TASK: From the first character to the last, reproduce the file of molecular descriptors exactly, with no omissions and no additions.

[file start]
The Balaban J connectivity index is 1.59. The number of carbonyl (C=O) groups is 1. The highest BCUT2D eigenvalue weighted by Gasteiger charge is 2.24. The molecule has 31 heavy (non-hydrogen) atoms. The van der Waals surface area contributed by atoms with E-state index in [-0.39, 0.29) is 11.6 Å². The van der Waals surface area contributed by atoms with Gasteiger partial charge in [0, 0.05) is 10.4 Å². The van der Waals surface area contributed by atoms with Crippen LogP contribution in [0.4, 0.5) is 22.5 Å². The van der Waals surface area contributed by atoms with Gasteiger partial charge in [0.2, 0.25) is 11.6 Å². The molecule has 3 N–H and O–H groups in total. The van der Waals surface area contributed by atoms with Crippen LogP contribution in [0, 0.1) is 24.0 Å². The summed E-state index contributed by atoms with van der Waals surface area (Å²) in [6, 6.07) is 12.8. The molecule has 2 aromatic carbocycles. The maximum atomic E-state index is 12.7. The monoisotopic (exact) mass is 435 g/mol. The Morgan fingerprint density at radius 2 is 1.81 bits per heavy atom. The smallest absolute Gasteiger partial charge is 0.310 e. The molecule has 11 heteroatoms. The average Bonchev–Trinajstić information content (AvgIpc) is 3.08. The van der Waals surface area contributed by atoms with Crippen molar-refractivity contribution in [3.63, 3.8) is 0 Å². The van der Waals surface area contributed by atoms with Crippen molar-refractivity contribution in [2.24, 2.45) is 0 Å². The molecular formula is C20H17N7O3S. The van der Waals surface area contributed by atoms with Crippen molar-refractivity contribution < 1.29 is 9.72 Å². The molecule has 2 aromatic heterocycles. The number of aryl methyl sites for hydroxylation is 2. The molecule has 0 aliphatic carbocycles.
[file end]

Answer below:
The Balaban J connectivity index is 1.59. The number of carbonyl (C=O) groups is 1. The highest BCUT2D eigenvalue weighted by Gasteiger charge is 2.24. The molecule has 31 heavy (non-hydrogen) atoms. The van der Waals surface area contributed by atoms with E-state index in [-0.39, 0.29) is 11.6 Å². The van der Waals surface area contributed by atoms with Gasteiger partial charge in [0, 0.05) is 10.4 Å². The van der Waals surface area contributed by atoms with Crippen LogP contribution in [0.4, 0.5) is 22.5 Å². The van der Waals surface area contributed by atoms with Gasteiger partial charge in [0.2, 0.25) is 11.6 Å². The molecule has 3 N–H and O–H groups in total. The van der Waals surface area contributed by atoms with Crippen LogP contribution in [0, 0.1) is 24.0 Å². The summed E-state index contributed by atoms with van der Waals surface area (Å²) in [6, 6.07) is 12.8. The molecule has 2 aromatic carbocycles. The maximum atomic E-state index is 12.7. The monoisotopic (exact) mass is 435 g/mol. The Morgan fingerprint density at radius 2 is 1.81 bits per heavy atom. The smallest absolute Gasteiger partial charge is 0.310 e. The molecule has 11 heteroatoms. The average Bonchev–Trinajstić information content (AvgIpc) is 3.08. The van der Waals surface area contributed by atoms with Crippen molar-refractivity contribution in [3.63, 3.8) is 0 Å². The van der Waals surface area contributed by atoms with Crippen molar-refractivity contribution in [2.24, 2.45) is 0 Å². The molecular formula is C20H17N7O3S. The van der Waals surface area contributed by atoms with Crippen molar-refractivity contribution < 1.29 is 9.72 Å². The molecule has 2 aromatic heterocycles. The number of aryl methyl sites for hydroxylation is 2. The molecule has 0 aliphatic carbocycles.